Close

TE KARAKA

A Tangata Turi whakapapa ki Ōtautahi

Margaret Duncan was born in te tai rāwhiti to parents Archie and Laura Duncan and, as a baby, was struck by scarlet fever. At a time when antibiotics were not readily available, she was lucky to survive, but was left profoundly Deaf. Yet to describe her Deafness as a loss seems at odds with the proud woman who became known for her work bringing so much gain to the Deaf community of Aotearoa.

Read More

Te Ao o te Māori

David Brennan has made a life and a living from cultural tourism. Through global financial crises, earthquakes, and now a global pandemic, he has faced them all with tenacity and enthusiasm.

Read More

Aukaha

He Reka te Kūmara is an exhibition based on the foundation of mātauraka Māori, co-curated by four wāhine toa; Piupiu Maya Turei (Ngāti Kahungunu, Rangitāne, Te Ātihaunui-a-Pāpārangi), Madison Kelly (Ngāi Tahu, Ngāti Māmoe), Mya Morrison Middleton (Ngāi Tūāhuriri, Ngāi Tahu) and Aroha Novak (Ngāi te Rangi, Tūhoe, Ngāti Kahungunu).

Read More

Review

There is something undeniably special about Kia Kaha: A storybook of Māori who changed the world. The kaupapa of having Māori writers and Māori illustrators come together to tell Māori stories is easy to get behind and when I picture rangatahi sitting down with this pukapuka or parents picking a chapter to read aloud at bedtime, I also imagine the collective mauri of everyone involved in the living and telling of these stories.

Read More

He Tangata
Liz Kereru

A blessing to be the youngest of five and raised by our parents, Te Ruahine and Johno Crofts, to be the person I am today. A wife and mother of three with 10 very spoilt mokopuna who are the delight of our lives. An educator of many kaupapa that are tikanga driven and an advocate of the whakataukī that I grew up with “Aroha ki te tangata, tētahi ki tētahi, ahakoa ko wai, ahakoa nō hea.”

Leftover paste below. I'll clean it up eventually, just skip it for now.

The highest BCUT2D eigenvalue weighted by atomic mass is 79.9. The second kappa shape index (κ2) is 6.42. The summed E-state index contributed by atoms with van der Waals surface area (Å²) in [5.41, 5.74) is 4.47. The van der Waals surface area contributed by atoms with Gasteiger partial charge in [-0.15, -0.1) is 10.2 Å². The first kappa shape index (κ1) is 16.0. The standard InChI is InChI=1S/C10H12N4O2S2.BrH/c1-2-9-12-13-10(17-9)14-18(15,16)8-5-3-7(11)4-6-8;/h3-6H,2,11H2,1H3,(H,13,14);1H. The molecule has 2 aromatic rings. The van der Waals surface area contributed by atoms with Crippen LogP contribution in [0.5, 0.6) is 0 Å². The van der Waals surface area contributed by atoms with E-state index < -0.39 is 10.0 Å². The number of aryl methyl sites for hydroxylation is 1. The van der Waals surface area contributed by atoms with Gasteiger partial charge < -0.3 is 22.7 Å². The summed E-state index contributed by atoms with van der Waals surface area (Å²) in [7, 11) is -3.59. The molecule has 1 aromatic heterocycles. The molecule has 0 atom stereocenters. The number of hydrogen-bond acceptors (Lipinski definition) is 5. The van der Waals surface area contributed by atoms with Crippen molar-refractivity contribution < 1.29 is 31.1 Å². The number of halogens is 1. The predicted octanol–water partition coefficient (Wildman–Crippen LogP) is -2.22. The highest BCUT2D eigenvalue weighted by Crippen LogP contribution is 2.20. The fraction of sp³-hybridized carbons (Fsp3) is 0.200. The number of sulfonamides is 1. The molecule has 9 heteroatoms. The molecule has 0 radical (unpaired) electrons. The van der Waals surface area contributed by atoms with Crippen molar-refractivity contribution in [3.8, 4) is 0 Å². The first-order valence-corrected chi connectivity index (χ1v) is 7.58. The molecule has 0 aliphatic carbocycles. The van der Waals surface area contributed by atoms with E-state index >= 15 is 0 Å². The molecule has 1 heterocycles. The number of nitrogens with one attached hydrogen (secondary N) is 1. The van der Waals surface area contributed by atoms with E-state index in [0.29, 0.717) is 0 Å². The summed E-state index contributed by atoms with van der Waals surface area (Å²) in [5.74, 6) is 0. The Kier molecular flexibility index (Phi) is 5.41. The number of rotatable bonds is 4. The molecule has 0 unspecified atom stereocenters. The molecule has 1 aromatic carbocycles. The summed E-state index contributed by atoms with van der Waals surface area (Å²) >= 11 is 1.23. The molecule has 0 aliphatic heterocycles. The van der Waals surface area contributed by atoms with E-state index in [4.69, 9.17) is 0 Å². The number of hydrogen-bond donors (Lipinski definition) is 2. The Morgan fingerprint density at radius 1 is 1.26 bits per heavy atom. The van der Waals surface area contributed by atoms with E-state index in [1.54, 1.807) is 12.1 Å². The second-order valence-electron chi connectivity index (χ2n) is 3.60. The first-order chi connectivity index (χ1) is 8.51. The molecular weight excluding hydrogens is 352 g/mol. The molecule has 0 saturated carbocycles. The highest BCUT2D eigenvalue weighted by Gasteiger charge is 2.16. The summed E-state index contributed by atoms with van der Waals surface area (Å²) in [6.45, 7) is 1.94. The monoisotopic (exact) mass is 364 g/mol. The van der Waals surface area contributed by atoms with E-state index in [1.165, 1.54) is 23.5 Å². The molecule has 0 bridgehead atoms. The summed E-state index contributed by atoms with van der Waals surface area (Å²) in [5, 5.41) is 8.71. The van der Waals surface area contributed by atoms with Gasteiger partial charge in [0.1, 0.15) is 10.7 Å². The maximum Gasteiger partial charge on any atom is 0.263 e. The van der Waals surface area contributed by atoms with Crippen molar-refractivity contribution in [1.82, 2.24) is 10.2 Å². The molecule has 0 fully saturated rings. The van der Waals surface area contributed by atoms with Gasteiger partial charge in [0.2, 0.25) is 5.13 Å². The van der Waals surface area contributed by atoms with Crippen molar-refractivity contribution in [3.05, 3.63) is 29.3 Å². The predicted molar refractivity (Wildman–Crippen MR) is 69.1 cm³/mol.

Read More

Ngā Hau e Whā
From the Editor

When TE KARAKA first landed in letter boxes in the mid-1990s, Ngāi Tahu was in the midst of Te Kerēme. The magazine played a pivotal role in ensuring whānau not only kept up-to-date about this very complex and critical process, but were also able to gain an insight and understanding into the history of how it came to be. Throughout the years TE KARAKA has continued to evolve. In every issue we are privileged to share the rich and diverse stories that celebrate what it means to be Ngāi Tahu. These stories help connect whānau with their whakapapa, their whenua and with each other.

Read More

From the CEO
A walk down memory lane

For the past nine years I have brought this column to you in a way that has reflected the day-to-day reality of my multigenerational whare in Tuahiwi. Recently we bid farewell to our dearly loved father, William Ruwhiu QSM, who was the centre and life-force of our whānau. With his effervescent personality he would begin each day with “mōrena” and when I would ask “how are you today”, his cheeky reply would be: “Well, I’m still alive.” Dad was a quick-witted social character who easily brought humour to any situation. It was easy to see how he could build rapport with anyone as he made you feel like you were a star no matter who you were.

Read More

Whenua
Mātakitaki

MĀTAKITAKI is the correct spelling for the Matukituki River, which flows from Kā Tiritiri-o-te-moana (the Southern Alps) into the west side of Lake Wānaka.

Read More

Ka hao te Rakatahi
The spaces we will fill

We are two young wāhine who have grown up often being called on to be the “rangatahi Māori advisors” in the many spaces we find ourselves in. There is seemingly a rising need for a rangatahi perspective. To have our voices heard has been validating, especially at a young age, and the experience that we have gained due to being a part of those conversations has been invaluable. This is not to say we have not experienced times where we have been asked to take a seat at a table so the Māori box could be ticked, or the rangatahi or wahine box.

Read More